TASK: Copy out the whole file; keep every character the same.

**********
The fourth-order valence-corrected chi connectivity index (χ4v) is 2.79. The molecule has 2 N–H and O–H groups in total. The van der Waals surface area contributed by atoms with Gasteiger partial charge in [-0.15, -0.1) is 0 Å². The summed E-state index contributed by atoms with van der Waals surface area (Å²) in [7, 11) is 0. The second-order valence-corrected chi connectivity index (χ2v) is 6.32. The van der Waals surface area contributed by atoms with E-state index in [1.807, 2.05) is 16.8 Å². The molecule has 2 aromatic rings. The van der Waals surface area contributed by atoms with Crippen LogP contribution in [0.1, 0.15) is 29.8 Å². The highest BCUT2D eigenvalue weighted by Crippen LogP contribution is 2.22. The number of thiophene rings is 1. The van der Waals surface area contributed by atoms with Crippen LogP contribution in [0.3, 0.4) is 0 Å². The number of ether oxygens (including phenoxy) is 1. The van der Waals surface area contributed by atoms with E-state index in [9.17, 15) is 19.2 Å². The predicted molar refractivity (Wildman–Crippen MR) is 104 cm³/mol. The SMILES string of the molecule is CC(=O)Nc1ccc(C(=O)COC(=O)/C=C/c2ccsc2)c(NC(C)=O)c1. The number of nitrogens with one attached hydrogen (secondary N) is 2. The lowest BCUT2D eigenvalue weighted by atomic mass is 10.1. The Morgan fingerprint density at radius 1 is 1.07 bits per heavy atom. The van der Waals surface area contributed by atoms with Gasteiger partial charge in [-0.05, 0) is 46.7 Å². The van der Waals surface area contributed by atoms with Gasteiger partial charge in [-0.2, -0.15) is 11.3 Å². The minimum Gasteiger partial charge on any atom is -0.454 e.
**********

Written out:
The fourth-order valence-corrected chi connectivity index (χ4v) is 2.79. The molecule has 2 N–H and O–H groups in total. The van der Waals surface area contributed by atoms with Gasteiger partial charge in [-0.15, -0.1) is 0 Å². The summed E-state index contributed by atoms with van der Waals surface area (Å²) in [7, 11) is 0. The second-order valence-corrected chi connectivity index (χ2v) is 6.32. The van der Waals surface area contributed by atoms with E-state index in [1.807, 2.05) is 16.8 Å². The molecule has 2 aromatic rings. The van der Waals surface area contributed by atoms with Crippen LogP contribution in [0.1, 0.15) is 29.8 Å². The highest BCUT2D eigenvalue weighted by Crippen LogP contribution is 2.22. The number of thiophene rings is 1. The van der Waals surface area contributed by atoms with Crippen LogP contribution in [0.3, 0.4) is 0 Å². The number of ether oxygens (including phenoxy) is 1. The van der Waals surface area contributed by atoms with E-state index in [9.17, 15) is 19.2 Å². The predicted molar refractivity (Wildman–Crippen MR) is 104 cm³/mol. The SMILES string of the molecule is CC(=O)Nc1ccc(C(=O)COC(=O)/C=C/c2ccsc2)c(NC(C)=O)c1. The number of nitrogens with one attached hydrogen (secondary N) is 2. The lowest BCUT2D eigenvalue weighted by atomic mass is 10.1. The Morgan fingerprint density at radius 1 is 1.07 bits per heavy atom. The van der Waals surface area contributed by atoms with Gasteiger partial charge in [-0.05, 0) is 46.7 Å². The van der Waals surface area contributed by atoms with Gasteiger partial charge in [-0.2, -0.15) is 11.3 Å². The minimum Gasteiger partial charge on any atom is -0.454 e.